The Essential Tools for a Thriving Indoor Garden

March 16, 2016

So you want to start a garden—a windowsill garden! You've started to think about what you're going to plant (herbs galore!), and located the sunniest windowsill at your disposal. But you're going to need a little more than a sunny windowsill: Luckily, the good folks over at The Sill, an N.Y.C.-based company specializing in indoor plant care, are here to share what they consider the essential tools for gardening indoors. Here's what you'll need to get your windowsill garden off the ground, so to speak, from The Sill's Plant Specialist, Christopher Satch:

Photo by Mark Weinberg

You really don't need that much. But you will need...

Plant containers

The kind of container—draining or non-draining—you use depends on what you'll plant in it. Plants that need dry roots (like most herbs) should have a self-draining container with holes in the base and a dish underneath to catch any excess water; plants that prefer wet roots (like ferns) will be happy in non-draining containers. Just remove the plant from the plastic pot it came in before setting it up in the container!


"General potting soil or potting mix is perfect" for any houseplants or herbs, says Christopher. You can often find organic versions, too.


Organic or otherwise, a little fertilizer can help give indoor gardens a boost. The Sill uses a gentle organic fertilizer called FoxFarm, but any all-purpose general fertilizer in a diluted strength will be just fine. (The fertilizer's packaging will instruct you how to dilute it and how much and how often to use.)

A watering can

Look for one with a spout that has a shower head-type attachment. This is very important for delicate plants like herbs! A direct spout—one strong, single stream—could do more harm than good, whereas a spout that diverts the water is more gentle, and keeps the water from flooding some parts of the bed and missing other parts completely.


A pair of sharp scissors will help you trim the plant of any droopy sprigs (or sprigs you want to cook with).


"Herbs really need a lot of light—or a supplemental light," says Christopher. Make sure you have a windowsill that receives direct light for at least 8 hours of the day; if you don't, think about setting up a lamp to help the little plants get the light they need.

You can use a grow light from the hardware or gardening store, but any lamp is fine as long as they have a good lightbulb in them—"good" meaning good for the plant, meaning as many lumens (that's the total quantity of visible light emitted) as possible. Most compact fluorescent bulbs and warm-hued LED bulbs work well, says Christopher; those are what he uses on his own plants. But different plants respond to different bulbs, so you may need to experiment to find what works best for your garden.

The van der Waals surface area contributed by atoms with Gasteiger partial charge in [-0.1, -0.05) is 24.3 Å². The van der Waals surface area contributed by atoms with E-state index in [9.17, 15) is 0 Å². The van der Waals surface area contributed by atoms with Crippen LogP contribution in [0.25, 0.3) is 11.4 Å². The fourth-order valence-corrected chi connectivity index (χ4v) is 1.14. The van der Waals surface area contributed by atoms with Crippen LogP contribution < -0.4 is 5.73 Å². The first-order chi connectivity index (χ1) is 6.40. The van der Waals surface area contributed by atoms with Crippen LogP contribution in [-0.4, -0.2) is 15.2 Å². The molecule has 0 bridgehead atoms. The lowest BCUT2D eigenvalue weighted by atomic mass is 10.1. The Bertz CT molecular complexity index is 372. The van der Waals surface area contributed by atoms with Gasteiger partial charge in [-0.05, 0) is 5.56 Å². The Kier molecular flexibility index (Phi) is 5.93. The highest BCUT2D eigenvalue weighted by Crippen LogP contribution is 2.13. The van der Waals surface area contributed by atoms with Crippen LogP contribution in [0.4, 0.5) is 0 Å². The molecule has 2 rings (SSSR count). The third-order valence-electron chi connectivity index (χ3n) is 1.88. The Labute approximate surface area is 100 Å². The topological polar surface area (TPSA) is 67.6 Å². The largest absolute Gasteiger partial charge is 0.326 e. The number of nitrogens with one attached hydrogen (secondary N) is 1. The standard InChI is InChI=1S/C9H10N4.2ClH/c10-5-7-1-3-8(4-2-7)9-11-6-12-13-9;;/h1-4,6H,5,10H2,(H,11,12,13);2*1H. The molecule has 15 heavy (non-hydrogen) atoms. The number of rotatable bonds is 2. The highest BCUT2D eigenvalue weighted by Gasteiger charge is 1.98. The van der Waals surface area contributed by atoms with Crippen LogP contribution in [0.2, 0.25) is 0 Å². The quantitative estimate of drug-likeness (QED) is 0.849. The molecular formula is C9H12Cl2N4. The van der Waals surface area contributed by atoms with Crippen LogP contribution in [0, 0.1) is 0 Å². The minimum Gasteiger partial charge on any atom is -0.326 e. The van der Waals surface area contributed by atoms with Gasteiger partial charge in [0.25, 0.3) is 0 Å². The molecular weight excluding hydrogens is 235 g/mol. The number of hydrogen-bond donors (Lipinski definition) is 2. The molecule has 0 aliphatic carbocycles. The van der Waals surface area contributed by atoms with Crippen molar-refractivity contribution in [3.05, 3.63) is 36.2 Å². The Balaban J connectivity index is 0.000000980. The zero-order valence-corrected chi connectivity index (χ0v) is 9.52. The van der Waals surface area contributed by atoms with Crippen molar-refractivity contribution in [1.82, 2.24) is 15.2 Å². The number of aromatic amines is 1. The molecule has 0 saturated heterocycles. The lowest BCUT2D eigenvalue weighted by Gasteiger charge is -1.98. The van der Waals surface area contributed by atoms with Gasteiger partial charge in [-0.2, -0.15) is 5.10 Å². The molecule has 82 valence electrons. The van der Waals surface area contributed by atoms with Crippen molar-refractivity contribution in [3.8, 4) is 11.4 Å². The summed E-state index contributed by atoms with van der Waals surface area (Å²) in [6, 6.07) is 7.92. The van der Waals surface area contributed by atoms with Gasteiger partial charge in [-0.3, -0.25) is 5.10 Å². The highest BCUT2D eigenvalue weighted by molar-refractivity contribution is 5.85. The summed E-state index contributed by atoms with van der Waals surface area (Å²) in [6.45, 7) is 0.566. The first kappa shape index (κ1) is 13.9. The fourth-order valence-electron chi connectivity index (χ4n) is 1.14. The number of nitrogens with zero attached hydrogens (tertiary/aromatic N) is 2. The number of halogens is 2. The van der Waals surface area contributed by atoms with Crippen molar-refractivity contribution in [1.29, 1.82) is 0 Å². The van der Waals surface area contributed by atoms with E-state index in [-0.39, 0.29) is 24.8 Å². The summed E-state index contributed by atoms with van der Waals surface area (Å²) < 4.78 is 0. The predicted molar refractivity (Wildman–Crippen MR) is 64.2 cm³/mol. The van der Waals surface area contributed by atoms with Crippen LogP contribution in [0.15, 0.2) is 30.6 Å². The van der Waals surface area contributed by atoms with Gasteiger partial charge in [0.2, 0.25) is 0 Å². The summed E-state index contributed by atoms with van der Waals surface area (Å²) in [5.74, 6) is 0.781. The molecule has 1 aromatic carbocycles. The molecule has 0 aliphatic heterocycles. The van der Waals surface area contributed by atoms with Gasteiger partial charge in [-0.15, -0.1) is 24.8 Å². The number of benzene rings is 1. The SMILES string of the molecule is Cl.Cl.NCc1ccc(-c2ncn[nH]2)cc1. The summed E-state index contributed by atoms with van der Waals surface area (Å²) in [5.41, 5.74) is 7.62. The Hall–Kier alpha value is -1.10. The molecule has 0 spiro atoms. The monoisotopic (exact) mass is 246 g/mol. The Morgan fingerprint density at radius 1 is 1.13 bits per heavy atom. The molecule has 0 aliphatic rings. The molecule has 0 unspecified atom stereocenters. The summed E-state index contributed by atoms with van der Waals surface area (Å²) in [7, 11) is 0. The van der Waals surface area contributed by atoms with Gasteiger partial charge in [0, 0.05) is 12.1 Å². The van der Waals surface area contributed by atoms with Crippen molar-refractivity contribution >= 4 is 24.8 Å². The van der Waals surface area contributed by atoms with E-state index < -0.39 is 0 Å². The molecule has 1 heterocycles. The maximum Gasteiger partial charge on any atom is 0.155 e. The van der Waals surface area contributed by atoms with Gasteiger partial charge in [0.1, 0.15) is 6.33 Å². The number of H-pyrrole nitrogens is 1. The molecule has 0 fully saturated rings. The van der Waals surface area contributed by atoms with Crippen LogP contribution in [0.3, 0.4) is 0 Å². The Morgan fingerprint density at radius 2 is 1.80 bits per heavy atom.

Photo by Mark Weinberg

The most important "tools" are the plants themselves.

That is, if you're going to invest in one part of your garden, it should be your plants.

You should think of it the same way you'd think of buying any other important wear-or-use-it-every-day item, like a pair of shoes or a mattress, Christopher explains: If you buy an inexpensive plant, there's a good chance it won't last too long. Be willing to spend a little more on something that looks really good and strong and healthy, and buy from a place that really seems to know what they're doing and is investing all their resources in the plants—that is, a specialty plant or garden store (not a home improvement or grocery store).

More tips for choosing and buying plants:

"You should have a sense of what the plant should look like," says Christopher—Google pictures of it! Know which plants are a little yellowish by nature—or super green, or a little blue. "Dill, for example, should be sort of blue when it's really healthy, but gets greener when it's not doing so well." Knowing what the plant looks like when it's healthy will help you pick a happy plant.

Check to make sure the roots aren't coming out of the bottom of the container, which indicates that the plant is overgrown and has been in its container too long. It should also have a strong, well-developed stalk or stem, and shouldn't be flopping over from its own weight.

One of your most valuable "tools" is other gardeners.

"Gardeners are some of the friendliest people I've ever met," Christopher says. Find other gardeners and ask them questions! If you're not sure where to start looking, head to a local garden center, or seek out a master gardener (every state has one!). They're knowledgable about everything from houseplants and herbs to larger outdoor plants.

Or seek out specialty associations. There's one for almost anything you can think of—orchids, succulents, herbs, you name it.

You can also tweet questions right to The Sill! Pretty cool, no?